Saturday, February 22, 2014


Hezekiah cared deeply for the spiritual welfare of not only the people of Judah, but also Israel. He sent runners throughout Israel, inviting these fellow Israelites to join them in repentance and celebration of the Passover. How did these invitees respond?

“The runners went from town to town throughout Ephraim and Manasseh and as far as the territory of Zebulun. But most of the people just laughed at the runners and made fun of them” (II Chronicles 30:10).

“Most of the people just laughed… and made fun of them.”
Folks, being laughed at is a small price to pay for reaching out to others with the love of Jesus. Only in heaven will we learn the final outcome of the countless seeds we’ll plant throughout our lifetimes. While untold numbers Christians in other nations die daily for their faith, surely we can be courageous enough to risk a bit of embarrassment.

Sharing the Good News is so important that Jesus told a number of parables (teaching stories) relating to just that. In Matthew 25:14-30 we read the “Parable of the Three Servants.” In it, Jesus says a man preparing to leave on a long journey gives money to three of his servants and instructs them to use it wisely until he returns.

Two of the servants invest their master’s money so that they’ve doubled it by the time he returns. But one servant buries the money he’s been entrusted with and has not one bit extra to show for all the time he’s been given to invest it. Jesus concludes the parable with the master saying, “Throw this useless servant into outer darkness” (Matthew 25:30a).

Folks, every person who’s been redeemed by the blood of the Lamb has been entrusted with the precious Good News of Jesus and we’re to invest it by sharing it with others.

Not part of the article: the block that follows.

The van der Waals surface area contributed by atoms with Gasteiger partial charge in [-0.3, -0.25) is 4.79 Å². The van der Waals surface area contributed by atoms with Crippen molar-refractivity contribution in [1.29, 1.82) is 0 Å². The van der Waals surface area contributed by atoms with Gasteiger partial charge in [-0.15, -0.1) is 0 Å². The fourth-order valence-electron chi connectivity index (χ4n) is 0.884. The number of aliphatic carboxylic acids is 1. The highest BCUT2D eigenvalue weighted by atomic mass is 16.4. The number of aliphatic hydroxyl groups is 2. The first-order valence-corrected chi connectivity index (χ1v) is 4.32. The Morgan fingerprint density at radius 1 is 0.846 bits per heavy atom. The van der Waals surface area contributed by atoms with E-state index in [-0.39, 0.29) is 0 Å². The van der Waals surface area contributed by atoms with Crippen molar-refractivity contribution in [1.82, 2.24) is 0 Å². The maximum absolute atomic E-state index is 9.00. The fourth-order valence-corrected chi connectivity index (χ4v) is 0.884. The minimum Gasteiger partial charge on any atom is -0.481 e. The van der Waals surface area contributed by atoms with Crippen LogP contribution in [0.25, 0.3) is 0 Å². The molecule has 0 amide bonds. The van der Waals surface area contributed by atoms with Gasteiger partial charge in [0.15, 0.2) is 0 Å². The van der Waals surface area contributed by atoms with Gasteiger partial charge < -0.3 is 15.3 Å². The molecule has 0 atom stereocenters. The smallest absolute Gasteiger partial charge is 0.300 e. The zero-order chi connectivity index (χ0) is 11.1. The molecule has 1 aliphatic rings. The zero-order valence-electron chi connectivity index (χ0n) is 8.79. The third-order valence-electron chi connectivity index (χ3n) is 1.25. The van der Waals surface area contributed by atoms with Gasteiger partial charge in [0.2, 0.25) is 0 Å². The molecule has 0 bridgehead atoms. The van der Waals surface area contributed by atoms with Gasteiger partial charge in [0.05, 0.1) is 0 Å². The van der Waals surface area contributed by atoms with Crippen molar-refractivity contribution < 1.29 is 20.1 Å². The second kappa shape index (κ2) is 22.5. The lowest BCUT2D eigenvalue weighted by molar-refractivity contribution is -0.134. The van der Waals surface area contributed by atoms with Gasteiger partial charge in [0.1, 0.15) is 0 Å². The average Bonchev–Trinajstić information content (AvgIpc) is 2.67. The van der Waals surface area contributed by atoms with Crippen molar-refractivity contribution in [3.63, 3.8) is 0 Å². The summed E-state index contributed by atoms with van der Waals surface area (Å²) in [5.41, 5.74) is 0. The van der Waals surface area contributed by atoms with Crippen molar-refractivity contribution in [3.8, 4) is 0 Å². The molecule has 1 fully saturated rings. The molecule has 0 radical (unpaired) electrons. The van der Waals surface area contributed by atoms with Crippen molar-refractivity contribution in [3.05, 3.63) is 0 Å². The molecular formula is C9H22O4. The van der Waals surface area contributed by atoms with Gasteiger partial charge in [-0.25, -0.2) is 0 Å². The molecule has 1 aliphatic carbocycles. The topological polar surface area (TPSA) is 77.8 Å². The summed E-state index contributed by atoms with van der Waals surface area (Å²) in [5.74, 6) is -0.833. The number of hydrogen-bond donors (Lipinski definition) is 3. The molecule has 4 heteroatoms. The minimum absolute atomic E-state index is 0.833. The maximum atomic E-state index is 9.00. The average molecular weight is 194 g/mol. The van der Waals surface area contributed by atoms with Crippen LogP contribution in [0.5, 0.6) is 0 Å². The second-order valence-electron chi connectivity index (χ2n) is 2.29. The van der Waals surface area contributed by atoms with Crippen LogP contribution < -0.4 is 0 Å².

How many people have you shared the Good News with today? Yesterday? This week? This month? This year? We’re saved to share, not to shun the spreading of the Gospel. The servant who hid it away wasn’t even a believer; otherwise he wouldn’t have been cast “into outer darkness.”

Jesus didn’t beat around the bush when He said, “Everyone who denies Me here on earth, I will also deny before My Father in heaven” (Matthew 10:33). Nor did the apostle Paul who told us: “I am not ashamed of this Good News about Christ. It is the power of God at work, saving everyone who believes” (Romans 1:16a).

If you aren’t “ashamed of this Good News,” then you should be telling it. If you aren’t “ashamed of the Good News,” nobody should have to ask you whether or not you’re a Christian. They should know it by your walk, your talk, and your Christ-like love for others.

“Your love for one another will prove to the world that you are My disciples”
(Jesus speaking, John 13:35).

Copyright © 2013
Judy Woodward Bates

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